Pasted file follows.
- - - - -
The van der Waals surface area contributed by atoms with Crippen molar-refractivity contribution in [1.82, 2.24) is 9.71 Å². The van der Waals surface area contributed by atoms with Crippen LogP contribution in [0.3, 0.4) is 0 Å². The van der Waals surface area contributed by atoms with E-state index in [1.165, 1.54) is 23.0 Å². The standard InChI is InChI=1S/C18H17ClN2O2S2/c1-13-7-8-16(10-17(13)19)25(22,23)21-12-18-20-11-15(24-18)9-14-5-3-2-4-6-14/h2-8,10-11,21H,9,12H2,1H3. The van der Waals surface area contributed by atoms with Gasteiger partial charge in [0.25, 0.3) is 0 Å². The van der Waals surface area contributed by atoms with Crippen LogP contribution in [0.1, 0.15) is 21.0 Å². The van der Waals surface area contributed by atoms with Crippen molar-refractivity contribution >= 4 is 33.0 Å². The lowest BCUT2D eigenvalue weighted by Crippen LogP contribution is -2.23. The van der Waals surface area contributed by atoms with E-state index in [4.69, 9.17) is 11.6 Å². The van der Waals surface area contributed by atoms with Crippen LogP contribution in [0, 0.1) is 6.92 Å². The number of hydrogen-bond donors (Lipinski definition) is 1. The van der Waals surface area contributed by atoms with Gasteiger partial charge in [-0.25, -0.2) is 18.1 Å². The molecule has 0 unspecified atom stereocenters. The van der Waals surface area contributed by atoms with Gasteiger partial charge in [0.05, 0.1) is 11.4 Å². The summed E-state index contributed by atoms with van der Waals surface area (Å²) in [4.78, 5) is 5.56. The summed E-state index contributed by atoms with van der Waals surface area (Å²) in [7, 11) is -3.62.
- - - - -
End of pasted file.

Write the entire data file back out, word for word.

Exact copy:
The van der Waals surface area contributed by atoms with Crippen molar-refractivity contribution in [1.82, 2.24) is 9.71 Å². The van der Waals surface area contributed by atoms with Crippen LogP contribution in [0.3, 0.4) is 0 Å². The van der Waals surface area contributed by atoms with E-state index in [1.165, 1.54) is 23.0 Å². The standard InChI is InChI=1S/C18H17ClN2O2S2/c1-13-7-8-16(10-17(13)19)25(22,23)21-12-18-20-11-15(24-18)9-14-5-3-2-4-6-14/h2-8,10-11,21H,9,12H2,1H3. The van der Waals surface area contributed by atoms with Gasteiger partial charge in [0.25, 0.3) is 0 Å². The van der Waals surface area contributed by atoms with Crippen LogP contribution in [0.1, 0.15) is 21.0 Å². The van der Waals surface area contributed by atoms with Crippen molar-refractivity contribution >= 4 is 33.0 Å². The lowest BCUT2D eigenvalue weighted by Crippen LogP contribution is -2.23. The van der Waals surface area contributed by atoms with E-state index in [4.69, 9.17) is 11.6 Å². The van der Waals surface area contributed by atoms with Crippen LogP contribution in [0, 0.1) is 6.92 Å². The number of hydrogen-bond donors (Lipinski definition) is 1. The van der Waals surface area contributed by atoms with Gasteiger partial charge in [-0.25, -0.2) is 18.1 Å². The molecule has 0 unspecified atom stereocenters. The van der Waals surface area contributed by atoms with Gasteiger partial charge in [0.05, 0.1) is 11.4 Å². The summed E-state index contributed by atoms with van der Waals surface area (Å²) in [4.78, 5) is 5.56. The summed E-state index contributed by atoms with van der Waals surface area (Å²) in [7, 11) is -3.62.